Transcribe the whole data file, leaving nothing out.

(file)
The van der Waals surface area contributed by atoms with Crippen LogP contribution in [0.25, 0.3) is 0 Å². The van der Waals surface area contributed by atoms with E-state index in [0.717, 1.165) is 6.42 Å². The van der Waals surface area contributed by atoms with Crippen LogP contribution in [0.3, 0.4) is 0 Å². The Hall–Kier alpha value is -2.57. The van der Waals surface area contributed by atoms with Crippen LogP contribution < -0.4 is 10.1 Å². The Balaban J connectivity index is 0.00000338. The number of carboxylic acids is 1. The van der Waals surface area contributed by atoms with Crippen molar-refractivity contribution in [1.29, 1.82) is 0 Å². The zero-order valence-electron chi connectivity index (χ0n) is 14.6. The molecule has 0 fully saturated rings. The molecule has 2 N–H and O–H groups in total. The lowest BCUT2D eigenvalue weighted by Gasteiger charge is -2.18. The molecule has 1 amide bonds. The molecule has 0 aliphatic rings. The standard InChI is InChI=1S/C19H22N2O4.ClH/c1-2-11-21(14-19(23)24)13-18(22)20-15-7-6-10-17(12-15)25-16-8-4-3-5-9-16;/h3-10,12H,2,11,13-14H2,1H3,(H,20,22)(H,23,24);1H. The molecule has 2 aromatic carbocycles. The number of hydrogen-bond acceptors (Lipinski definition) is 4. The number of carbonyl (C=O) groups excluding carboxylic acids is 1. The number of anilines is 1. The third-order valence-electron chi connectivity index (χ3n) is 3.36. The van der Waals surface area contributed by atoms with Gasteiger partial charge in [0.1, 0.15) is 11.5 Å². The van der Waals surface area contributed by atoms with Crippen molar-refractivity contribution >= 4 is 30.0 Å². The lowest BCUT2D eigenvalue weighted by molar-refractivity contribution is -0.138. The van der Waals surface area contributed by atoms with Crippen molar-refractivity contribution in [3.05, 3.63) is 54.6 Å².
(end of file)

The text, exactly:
The van der Waals surface area contributed by atoms with Crippen LogP contribution in [0.25, 0.3) is 0 Å². The van der Waals surface area contributed by atoms with E-state index in [0.717, 1.165) is 6.42 Å². The van der Waals surface area contributed by atoms with Crippen LogP contribution in [0.3, 0.4) is 0 Å². The Hall–Kier alpha value is -2.57. The van der Waals surface area contributed by atoms with Crippen LogP contribution < -0.4 is 10.1 Å². The Balaban J connectivity index is 0.00000338. The number of carboxylic acids is 1. The van der Waals surface area contributed by atoms with Crippen molar-refractivity contribution in [1.29, 1.82) is 0 Å². The zero-order valence-electron chi connectivity index (χ0n) is 14.6. The molecule has 0 fully saturated rings. The molecule has 2 N–H and O–H groups in total. The lowest BCUT2D eigenvalue weighted by Gasteiger charge is -2.18. The molecule has 1 amide bonds. The molecule has 0 aliphatic rings. The standard InChI is InChI=1S/C19H22N2O4.ClH/c1-2-11-21(14-19(23)24)13-18(22)20-15-7-6-10-17(12-15)25-16-8-4-3-5-9-16;/h3-10,12H,2,11,13-14H2,1H3,(H,20,22)(H,23,24);1H. The molecule has 2 aromatic carbocycles. The number of hydrogen-bond acceptors (Lipinski definition) is 4. The number of carbonyl (C=O) groups excluding carboxylic acids is 1. The number of anilines is 1. The third-order valence-electron chi connectivity index (χ3n) is 3.36. The van der Waals surface area contributed by atoms with Gasteiger partial charge in [0.1, 0.15) is 11.5 Å². The van der Waals surface area contributed by atoms with Crippen molar-refractivity contribution >= 4 is 30.0 Å². The lowest BCUT2D eigenvalue weighted by molar-refractivity contribution is -0.138. The van der Waals surface area contributed by atoms with Crippen molar-refractivity contribution in [3.05, 3.63) is 54.6 Å².